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IBCoMagazine Lecturers’ Column: When I don’t write papers, I write paintings and play with clay

IBCoMagazine Lecturers’ Column: When I don’t write papers, I write paintings and play with clay

Reading the title, you might think that the author has completely lost the rest of his mind. However, that’s not an error in word choice. Interestingly enough, in the Russian language one “writes” when using oil paints to express their vision of the world, feelings, thoughts. 

Art has been part of me since childhood. My father Farid, also an academic, gave me first lessons, explaining the logic in the use of light and shadow, horizon line and perspective. I was fascinated. As a teenager, I painted every day. I even made my own canvases and stretched them on wooden frames. Thanks to my father, at home we had catalogues with reproductions of world-renowned painters, so I tried to replicate their works. Starting with still lifes, eventually, I started painting cityscapes, which I still enjoy doing to this day. I would show my works to the neighbours and receive feedback. I even had a couple of small exhibitions in my birth city of Namangan. 

Bishkek the post-Soviet

In school I was known as a “good artist”, but paradoxically would sometimes receive mediocre grades on my paintings with the comments from teachers such as “you can do better”. I have lots of questions about the pedagogical vision and didactic approaches of these educators. Nevertheless, even these methods did not kill the joy of art in me, so I guess this is true love. 

I majored in Political Science during my bachelor studies in the US, but one could often spot me in the art building. I was what some people like to call a “young maximalist” (whatever that means), with strong anti-war sentiments (amid the US invasion of Iraq) and leftist political views that often led to heated discussions with my classmates from conservative rural areas of North-Western states. Sometimes I felt quite lonely in this pursuit. Art was my refuge and therapy.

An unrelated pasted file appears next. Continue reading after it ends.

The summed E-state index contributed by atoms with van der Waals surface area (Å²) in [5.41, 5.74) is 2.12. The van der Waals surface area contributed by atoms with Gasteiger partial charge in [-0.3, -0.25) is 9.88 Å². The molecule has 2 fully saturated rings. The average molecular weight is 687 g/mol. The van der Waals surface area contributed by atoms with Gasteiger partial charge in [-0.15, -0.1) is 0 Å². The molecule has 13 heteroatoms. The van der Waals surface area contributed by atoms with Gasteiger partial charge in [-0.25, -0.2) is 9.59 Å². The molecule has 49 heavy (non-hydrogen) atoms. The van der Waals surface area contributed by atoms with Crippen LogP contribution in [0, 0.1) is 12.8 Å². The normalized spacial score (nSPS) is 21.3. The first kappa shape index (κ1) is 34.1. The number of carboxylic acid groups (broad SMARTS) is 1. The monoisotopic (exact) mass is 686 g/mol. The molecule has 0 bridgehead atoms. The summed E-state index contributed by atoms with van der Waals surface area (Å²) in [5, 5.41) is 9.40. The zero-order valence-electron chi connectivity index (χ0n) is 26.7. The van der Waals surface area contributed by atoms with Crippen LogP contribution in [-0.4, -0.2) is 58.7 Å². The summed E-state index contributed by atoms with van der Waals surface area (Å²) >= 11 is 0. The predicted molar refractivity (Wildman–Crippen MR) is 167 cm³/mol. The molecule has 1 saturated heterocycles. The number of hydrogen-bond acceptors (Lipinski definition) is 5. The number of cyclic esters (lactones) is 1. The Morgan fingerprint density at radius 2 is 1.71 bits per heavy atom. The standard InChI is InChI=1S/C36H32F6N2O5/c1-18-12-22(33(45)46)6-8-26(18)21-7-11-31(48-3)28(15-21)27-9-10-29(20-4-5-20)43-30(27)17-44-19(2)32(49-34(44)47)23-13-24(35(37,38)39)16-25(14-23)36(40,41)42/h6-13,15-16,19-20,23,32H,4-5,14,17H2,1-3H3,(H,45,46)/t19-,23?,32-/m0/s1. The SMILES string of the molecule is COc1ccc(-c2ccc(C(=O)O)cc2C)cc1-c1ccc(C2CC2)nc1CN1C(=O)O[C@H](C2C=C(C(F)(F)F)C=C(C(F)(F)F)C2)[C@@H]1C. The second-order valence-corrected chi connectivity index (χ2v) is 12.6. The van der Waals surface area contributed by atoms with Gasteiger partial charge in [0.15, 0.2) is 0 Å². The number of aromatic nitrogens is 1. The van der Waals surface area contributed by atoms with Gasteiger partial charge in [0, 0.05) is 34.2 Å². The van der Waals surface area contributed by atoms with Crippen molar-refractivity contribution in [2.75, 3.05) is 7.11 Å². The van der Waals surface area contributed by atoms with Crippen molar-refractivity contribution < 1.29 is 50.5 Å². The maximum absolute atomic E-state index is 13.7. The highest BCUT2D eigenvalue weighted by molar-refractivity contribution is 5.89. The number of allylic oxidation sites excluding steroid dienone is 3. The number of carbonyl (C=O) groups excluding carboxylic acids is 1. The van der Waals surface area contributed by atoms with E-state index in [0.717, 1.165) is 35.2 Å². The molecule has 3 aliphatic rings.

It was there in the US that I discovered clay as a medium. As my favourite pottery teacher, Jeff Harris, likes to say: “with clay, it is love at first touch”. There is a certain magic to pottery. I would take a lump of clay and engage in the activity that was done for thousands of years before me. With the help of water, I would manipulate the earth (clay) and shape it into mugs, jars, bowls, and plates. I would then air dry these items and fire them in the kiln, turning clay back into stoneware. With glazes you can give a unique character to every piece you make. As a coffee maniac, I especially enjoyed making mugs. I gifted hundreds of them to friends, sold quite a few and donated some to the on-campus coffee shop as part of the campaign to discourage the use of paper cups. People opting for a clay mug would get discounted coffee.

Nowadays, busy with research, teaching and fathering, there is little time for art. Pottery especially loves commitment, as clay simply dries out if you don’t work with it on time. Painting is a bit more forgiving in this regard. Now and then I paint the cities that I visit and places dear to my heart. I sometimes gift my paintings to friends who express interest in them. 

Zuider Park Autumn

In my view, there are some similarities between painting and academic writing in the sense of researching the subject, making an outline/sketch, filling it with substance, describing it for others after having processed the matter through the self. Just like in writing, it is challenging to decide when the painting is complete and to put that signature on it. Akin to stumbling upon old written works, I often look at my paintings and get the urge to fix things here and there or cover everything with a new coat of paint and start all over. It is important to learn to drift away from these perfectionist anxieties, as we get better at everything only with practice. 

I would like to encourage IBCoMagazine readers to create art. Buy a cheap canvas at Action, pick up some paint and just start putting colour on that surface. Play with different styles. Pretend you are Jackson Pollock to express yourself on a gloomy day, or Kazimir Malevich if you need some structure, or explore the magnetic gentleness of shapes and colour manifestation varieties à la Georgia O’Keeffe. Don’t look for perfect results, enjoy the process. Magical things will happen, I promise.  

And for some more inspiration, don’t forget to check out some of the lovely masterpieces created by our talented lecturer:

Author: Dr. Rashid Gabdulhakov

Editor: Gwendolyne Cheung

Painter: Rashid Gabdulhakov – ‘Amsterdam – my love’ (Cover)

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